Omnibus Appropriations Act, 2009

February 23, 2009
March 11, 2009
Became Public Law

No cosponsors.

This bill provides regular appropriations, which allow federal agencies to draw funds from the U.S. Treasury, for the entire federal government, save for the depts. of defense, homeland security, and activities involving military construction and veterans affairs, for fiscal year 2009, which began on 1 October 2008. Prior to passage of this bill the government had been funded only through 6 March 2009 by a stop-gap funding measure called a continuing resolution, which did not provide new budget authority and prevented government agencies from spending funds on anything not approved for FY2008 (for more details on the continuing resolution see JPS 152). The bill, reflective of Democratic spending priorities, had already been negotiated and agreed to by key Democrats in the House and Senate prior to introduction and was eventually passed without formal committee review and with very limited debate. Relevant provisions of the bill provide funding for Israel and the West Bank and Gaza under the following spending accounts:

Foreign Military Financing (FMF): Grants Israel $2.38 b. to purchase U.S.-produced weapons, defense equipment, defense services, and military training, with the option of using $670.65 m. of these funds to purchase Israeli weapons and military equipment. (No other recipient of FMF is permitted to spend the funds on its own equipment.) The funds are to be disbursed in full within 30 days of passage of the bill into an interest bearing account with the U.S. Federal Reserve Bank. Early dispersal of the funds allows Israel to earn maximum interest on the funds it receives. (Other recipients of FMF typically receive it in installments throughout the fiscal year.) The interest accrued cannot be used to purchase Israeli equipment.

Allows FMF grants to Lebanon only to professionalize the Lebanese army, strengthen border security to prevent arms shipments, prevent the use of Lebanon as a safe haven for terrorist groups, and implement United Nations Security Council Resolution 1701, which ended the 2006 war between Israel and Hizballah.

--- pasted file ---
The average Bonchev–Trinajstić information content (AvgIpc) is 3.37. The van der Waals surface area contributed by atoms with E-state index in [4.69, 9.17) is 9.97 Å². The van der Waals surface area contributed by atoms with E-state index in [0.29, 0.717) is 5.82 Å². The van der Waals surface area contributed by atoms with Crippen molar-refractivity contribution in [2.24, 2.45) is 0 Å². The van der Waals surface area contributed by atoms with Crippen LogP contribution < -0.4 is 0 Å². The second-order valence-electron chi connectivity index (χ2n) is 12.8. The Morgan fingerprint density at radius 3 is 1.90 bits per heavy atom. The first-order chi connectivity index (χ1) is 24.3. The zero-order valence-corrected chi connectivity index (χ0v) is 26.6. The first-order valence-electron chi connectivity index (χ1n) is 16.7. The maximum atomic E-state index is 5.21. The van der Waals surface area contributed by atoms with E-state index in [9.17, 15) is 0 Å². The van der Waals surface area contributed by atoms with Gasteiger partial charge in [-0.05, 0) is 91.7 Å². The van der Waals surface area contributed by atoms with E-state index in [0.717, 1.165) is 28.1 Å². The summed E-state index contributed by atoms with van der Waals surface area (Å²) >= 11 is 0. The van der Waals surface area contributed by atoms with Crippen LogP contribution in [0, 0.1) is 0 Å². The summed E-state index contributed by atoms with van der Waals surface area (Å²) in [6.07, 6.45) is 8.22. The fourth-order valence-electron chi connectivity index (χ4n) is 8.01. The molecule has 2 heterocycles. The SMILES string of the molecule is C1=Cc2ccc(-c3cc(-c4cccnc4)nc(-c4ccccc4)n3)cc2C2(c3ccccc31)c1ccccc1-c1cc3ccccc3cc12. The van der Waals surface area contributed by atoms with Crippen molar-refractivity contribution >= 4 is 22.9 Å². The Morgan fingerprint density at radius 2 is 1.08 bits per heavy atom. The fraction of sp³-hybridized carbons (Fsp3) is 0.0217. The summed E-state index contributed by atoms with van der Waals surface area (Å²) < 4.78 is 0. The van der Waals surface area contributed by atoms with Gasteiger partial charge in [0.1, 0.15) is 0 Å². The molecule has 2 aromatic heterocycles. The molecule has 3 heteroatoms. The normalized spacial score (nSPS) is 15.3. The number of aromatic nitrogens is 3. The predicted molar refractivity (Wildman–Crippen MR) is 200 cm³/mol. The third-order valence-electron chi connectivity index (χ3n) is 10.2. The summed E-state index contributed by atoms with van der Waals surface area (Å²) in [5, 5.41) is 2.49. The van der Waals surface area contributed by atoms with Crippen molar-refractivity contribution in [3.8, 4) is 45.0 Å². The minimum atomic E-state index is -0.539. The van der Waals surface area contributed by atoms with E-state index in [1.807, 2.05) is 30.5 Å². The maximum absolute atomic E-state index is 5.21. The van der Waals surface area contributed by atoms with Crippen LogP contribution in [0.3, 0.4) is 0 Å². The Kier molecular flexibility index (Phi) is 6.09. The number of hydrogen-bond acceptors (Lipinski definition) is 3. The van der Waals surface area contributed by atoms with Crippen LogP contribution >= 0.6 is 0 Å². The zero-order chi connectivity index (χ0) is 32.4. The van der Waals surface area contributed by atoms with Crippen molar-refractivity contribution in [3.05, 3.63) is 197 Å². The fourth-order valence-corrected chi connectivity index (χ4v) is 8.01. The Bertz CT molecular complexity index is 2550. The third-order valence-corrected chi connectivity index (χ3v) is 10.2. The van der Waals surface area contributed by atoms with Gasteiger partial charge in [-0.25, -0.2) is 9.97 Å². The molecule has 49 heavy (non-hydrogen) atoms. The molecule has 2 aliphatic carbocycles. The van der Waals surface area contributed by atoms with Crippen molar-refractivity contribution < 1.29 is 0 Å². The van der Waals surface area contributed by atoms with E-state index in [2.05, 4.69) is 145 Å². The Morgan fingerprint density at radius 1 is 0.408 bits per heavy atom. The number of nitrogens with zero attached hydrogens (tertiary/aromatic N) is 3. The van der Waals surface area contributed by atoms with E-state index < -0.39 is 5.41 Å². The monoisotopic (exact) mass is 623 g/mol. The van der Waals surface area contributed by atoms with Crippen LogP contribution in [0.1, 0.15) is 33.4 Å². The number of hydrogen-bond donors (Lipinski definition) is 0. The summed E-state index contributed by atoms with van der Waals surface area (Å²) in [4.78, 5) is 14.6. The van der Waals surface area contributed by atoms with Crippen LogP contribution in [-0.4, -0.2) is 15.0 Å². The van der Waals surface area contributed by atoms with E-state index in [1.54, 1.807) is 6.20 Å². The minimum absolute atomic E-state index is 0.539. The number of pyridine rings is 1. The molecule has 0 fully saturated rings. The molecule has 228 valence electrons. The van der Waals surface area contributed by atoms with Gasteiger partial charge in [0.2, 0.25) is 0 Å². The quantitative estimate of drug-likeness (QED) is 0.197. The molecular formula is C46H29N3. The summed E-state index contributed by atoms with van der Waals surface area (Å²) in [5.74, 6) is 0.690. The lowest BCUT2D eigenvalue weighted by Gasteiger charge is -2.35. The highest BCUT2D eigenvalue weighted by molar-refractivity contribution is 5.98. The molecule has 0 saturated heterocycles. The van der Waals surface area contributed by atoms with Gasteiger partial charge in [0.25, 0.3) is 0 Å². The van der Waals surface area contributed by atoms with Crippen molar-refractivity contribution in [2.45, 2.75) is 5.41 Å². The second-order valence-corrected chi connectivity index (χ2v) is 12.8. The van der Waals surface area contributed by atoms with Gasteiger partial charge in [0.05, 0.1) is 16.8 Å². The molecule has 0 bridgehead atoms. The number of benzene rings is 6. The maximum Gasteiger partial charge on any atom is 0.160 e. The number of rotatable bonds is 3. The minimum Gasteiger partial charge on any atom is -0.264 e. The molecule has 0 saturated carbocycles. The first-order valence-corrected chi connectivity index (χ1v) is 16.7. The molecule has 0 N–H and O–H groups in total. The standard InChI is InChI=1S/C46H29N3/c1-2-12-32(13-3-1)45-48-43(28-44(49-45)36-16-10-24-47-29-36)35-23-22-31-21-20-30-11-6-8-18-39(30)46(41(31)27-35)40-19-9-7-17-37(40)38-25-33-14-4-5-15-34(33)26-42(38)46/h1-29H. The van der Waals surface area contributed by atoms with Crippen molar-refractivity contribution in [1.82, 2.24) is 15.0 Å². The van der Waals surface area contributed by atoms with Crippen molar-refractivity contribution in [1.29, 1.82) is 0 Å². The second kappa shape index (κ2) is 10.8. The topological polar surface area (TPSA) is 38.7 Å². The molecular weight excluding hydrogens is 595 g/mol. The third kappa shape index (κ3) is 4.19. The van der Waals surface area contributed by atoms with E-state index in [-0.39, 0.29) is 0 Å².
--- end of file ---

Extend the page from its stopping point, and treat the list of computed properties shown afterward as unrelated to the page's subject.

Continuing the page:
Migration and Refugee Assistance (MRA): Provides $30 m. for assistance for refugees resettling in Israel. These funds are delivered through a grant to the United Israel Appeal, which in turn helps finance programs of the Jewish Agency for Israel to settle Russian, Eastern European, and more recently, Ethiopian Jews inside Israel.
Dept. of Energy’s International Renewable Energy Program: Provides $2 m. for U.S.-Israeli renewable energy programs. (For more details on these programs see H.R. 6 of 1/12/07 in JPS 147.)

Economic Support Funds (ESF): Provides $75 m. in funding for United States Agency for International Development (USAID) programs in the West Bank and Gaza, $3 m. of which is for local nongovernmental organizations to strengthen civil society and improve social services for the Palestinian people. Other projects include training judges and encouraging judicial independence; fostering economic growth through microloans and support for agricultural enterprises and microenterprises; and providing humanitarian assistance to refugees not served by UNRWA. $2 m. of these funds may be used for administrative expenses of the U.S. Agency for International Development (USAID) to carry out its programs there.

International Narcotics Control and Law Enforcement: Provides $25 m. to train Palestinian security forces.
The bill also carries over several annual provisions and prohibitions:

• Funding for the International Atomic Energy Agency (IAEA) is conditioned on the State Dept. certifying to Congress that Israel is “not being denied its right to participate in the activities” of the Agency.
• Section 7007 prohibits any funds made available in the bill from being used for assistance or reparations to the government of Syria.
• Section 7013 withholds a portion of future assistance to any country which collects taxes on U.S. assistance, specifically mention


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